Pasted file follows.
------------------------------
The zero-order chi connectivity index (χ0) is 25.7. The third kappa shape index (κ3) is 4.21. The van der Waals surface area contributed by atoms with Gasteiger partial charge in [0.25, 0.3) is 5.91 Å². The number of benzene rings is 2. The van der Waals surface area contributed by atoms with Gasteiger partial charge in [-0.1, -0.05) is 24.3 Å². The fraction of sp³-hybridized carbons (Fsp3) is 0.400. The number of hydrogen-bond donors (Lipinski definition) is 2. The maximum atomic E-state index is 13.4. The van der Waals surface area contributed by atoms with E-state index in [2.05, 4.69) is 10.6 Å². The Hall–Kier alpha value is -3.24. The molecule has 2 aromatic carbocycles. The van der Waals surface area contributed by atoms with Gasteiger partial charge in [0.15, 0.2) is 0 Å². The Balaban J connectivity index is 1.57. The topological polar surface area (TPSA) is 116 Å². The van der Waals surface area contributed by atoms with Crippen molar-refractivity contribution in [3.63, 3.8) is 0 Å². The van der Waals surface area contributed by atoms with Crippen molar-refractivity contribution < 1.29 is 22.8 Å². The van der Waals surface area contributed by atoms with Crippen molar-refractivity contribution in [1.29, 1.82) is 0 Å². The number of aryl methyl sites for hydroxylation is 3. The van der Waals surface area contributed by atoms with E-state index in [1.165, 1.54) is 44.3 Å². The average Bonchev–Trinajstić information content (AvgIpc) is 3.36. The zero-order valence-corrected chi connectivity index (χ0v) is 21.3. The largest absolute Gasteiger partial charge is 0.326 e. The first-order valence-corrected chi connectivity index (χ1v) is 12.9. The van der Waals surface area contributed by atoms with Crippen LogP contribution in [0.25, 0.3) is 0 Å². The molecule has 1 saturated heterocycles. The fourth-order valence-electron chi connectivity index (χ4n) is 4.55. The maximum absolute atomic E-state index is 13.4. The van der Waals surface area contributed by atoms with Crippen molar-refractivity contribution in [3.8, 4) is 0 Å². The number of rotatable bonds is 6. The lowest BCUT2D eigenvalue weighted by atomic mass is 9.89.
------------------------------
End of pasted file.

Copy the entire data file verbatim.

The zero-order chi connectivity index (χ0) is 25.7. The third kappa shape index (κ3) is 4.21. The van der Waals surface area contributed by atoms with Gasteiger partial charge in [0.25, 0.3) is 5.91 Å². The number of benzene rings is 2. The van der Waals surface area contributed by atoms with Gasteiger partial charge in [-0.1, -0.05) is 24.3 Å². The fraction of sp³-hybridized carbons (Fsp3) is 0.400. The number of hydrogen-bond donors (Lipinski definition) is 2. The maximum atomic E-state index is 13.4. The van der Waals surface area contributed by atoms with E-state index in [2.05, 4.69) is 10.6 Å². The Hall–Kier alpha value is -3.24. The molecule has 2 aromatic carbocycles. The van der Waals surface area contributed by atoms with Gasteiger partial charge in [0.15, 0.2) is 0 Å². The Balaban J connectivity index is 1.57. The topological polar surface area (TPSA) is 116 Å². The van der Waals surface area contributed by atoms with Crippen molar-refractivity contribution in [3.63, 3.8) is 0 Å². The van der Waals surface area contributed by atoms with Crippen molar-refractivity contribution < 1.29 is 22.8 Å². The van der Waals surface area contributed by atoms with Crippen molar-refractivity contribution in [1.29, 1.82) is 0 Å². The number of aryl methyl sites for hydroxylation is 3. The van der Waals surface area contributed by atoms with E-state index in [1.165, 1.54) is 44.3 Å². The average Bonchev–Trinajstić information content (AvgIpc) is 3.36. The zero-order valence-corrected chi connectivity index (χ0v) is 21.3. The largest absolute Gasteiger partial charge is 0.326 e. The first-order valence-corrected chi connectivity index (χ1v) is 12.9. The van der Waals surface area contributed by atoms with Crippen LogP contribution in [0.25, 0.3) is 0 Å². The molecule has 1 saturated heterocycles. The fourth-order valence-electron chi connectivity index (χ4n) is 4.55. The maximum absolute atomic E-state index is 13.4. The van der Waals surface area contributed by atoms with Crippen molar-refractivity contribution in [3.8, 4) is 0 Å². The number of rotatable bonds is 6. The lowest BCUT2D eigenvalue weighted by atomic mass is 9.89.